Again with Shakespeare we hear or read the same advice - ‘Play what is written’. But what is written? Certain ciphers on paper. Shakespeare’s words are records of the words that he wanted to be spoken, words issuing as sounds from people’s mouths, with pitch, pause, rhythm and gesture as part of their meaning. A word does not start as a word - it is an end product which begins as an impulse, stimulated by attitude and behavior which dictate the need for expression. This process occurs inside the dramatist; it is repeated inside the actor. Both many only be conscious of the words, but both for the author and then for the actor the word is a small visible portion of a gigantic unseen formation.
It is vain to pretend that the words we apply to classical plays like ‘musical’, ‘poetic’, ‘larger than life’, ‘noble’, ‘heroic’, ‘romantic’, have any absolute meaning. They are the reflections of a critical attitude of a particular period, and to attempt to build a performance today to conform to these canons is the most certain road to deadly theater - deadly theater of a respectability that makes it pass as living truth.
The opposing words ‘literary’ and ‘theatrical’ have many meanings, . . ., they all too often describe ways of warding off contact with disturbing themes.
‘Reality’ is a word with many meanings, but here it is understood to be that slice of the real that reflected the people and the problems around the actor, and it coincided with the slices of existence that the writers of the day, Miller, Tennessee Williams, Inge, were trying to define. In much the same way Stanislavsky’s theater drew its strength from the fact that it corresponded to the needs of the best Russian classics, all of which were cast in a naturalistic form. For a number of years in Russia, the school, the public and the play had made a coherent whole. Then Meyerhold challenged Stanislavsky, proposing a different style of playing, in order to capture other elements of ‘reality’.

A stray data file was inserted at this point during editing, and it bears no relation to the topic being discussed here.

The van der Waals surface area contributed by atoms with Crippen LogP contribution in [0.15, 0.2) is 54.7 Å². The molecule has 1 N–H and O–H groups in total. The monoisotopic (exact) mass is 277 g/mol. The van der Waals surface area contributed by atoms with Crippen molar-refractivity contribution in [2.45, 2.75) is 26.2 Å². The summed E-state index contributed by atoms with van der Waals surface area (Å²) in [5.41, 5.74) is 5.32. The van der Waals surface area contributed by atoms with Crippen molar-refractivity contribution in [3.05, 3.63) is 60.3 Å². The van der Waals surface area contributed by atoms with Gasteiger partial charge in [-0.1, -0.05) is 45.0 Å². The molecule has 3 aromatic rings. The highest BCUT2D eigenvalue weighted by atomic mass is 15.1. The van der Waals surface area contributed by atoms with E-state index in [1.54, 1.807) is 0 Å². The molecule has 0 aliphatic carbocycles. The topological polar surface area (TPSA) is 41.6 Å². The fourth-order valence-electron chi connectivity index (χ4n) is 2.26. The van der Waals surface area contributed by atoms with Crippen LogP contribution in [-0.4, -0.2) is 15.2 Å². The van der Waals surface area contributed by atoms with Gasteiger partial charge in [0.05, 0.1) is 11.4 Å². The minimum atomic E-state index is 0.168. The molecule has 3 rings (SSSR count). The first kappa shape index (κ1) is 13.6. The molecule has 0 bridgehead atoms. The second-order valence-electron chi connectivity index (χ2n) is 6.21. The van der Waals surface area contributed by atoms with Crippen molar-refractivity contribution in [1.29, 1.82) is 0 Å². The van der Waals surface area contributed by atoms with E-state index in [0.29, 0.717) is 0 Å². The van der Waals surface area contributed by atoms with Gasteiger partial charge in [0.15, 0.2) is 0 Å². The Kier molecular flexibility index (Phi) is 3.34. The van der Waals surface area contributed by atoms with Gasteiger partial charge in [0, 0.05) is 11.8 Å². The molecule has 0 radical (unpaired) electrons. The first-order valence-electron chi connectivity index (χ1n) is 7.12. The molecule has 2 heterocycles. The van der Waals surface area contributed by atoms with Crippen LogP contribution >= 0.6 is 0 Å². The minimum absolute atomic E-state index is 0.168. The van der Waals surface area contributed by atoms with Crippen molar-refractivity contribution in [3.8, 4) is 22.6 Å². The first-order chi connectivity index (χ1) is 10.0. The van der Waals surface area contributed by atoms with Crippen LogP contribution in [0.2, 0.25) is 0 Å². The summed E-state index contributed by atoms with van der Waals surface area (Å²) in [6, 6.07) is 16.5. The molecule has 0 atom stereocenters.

All this brings us back to the same problem. The word theater has many sloppy meanings. In most of the world, the theater has no exact place in society, no clear purpose, it only exists in fragments: one theater chases money, another chases glory, another chases emotion, another chases politics, another chases fun. The actor is bundled from pillar to post - confused and consumed by conditions outside his control. Actors may sometimes seem jealous or trivial, yet I have never known an actor who did not want to work. This wish to work is his strength. It is what enables professionals everywhere to understand each other. But he cannot reform his profession alone. In a theater with few schools and no aims, he is usually the tool, not the instrument. Yet when the theater does come back to the actor, the problem is still not solved. On the contrary, deadly acting becomes the heart of the crisis.
When we say deadly, we never mean dead: we mean something depressingly active, but for this very reason capable of change. The first step towards this change is facing the simple unattractive fact that most of what is called theater anywhere in the world is a travesty of a word once full of sense. War or peace, the colossal bandwagon of culture trundles on, carrying each artist’s traces to the ever-mounting garbage heap. Theaters, actors, critics and public are interlocked in a machine that creaks, but never stops. There is always a new season in hand and we are too busy to ask the only vital question which measures the whole structure. Why theater at all? What for? Is it an anachronism, a superannuated oddity, surviving like an old monument or a quaint custom? Why do we applaud, and what? Has the stage a real place in our lives? What function can it have? What could it serve? What could it explore? What are its special properties?

The Rough Theater (or Informal)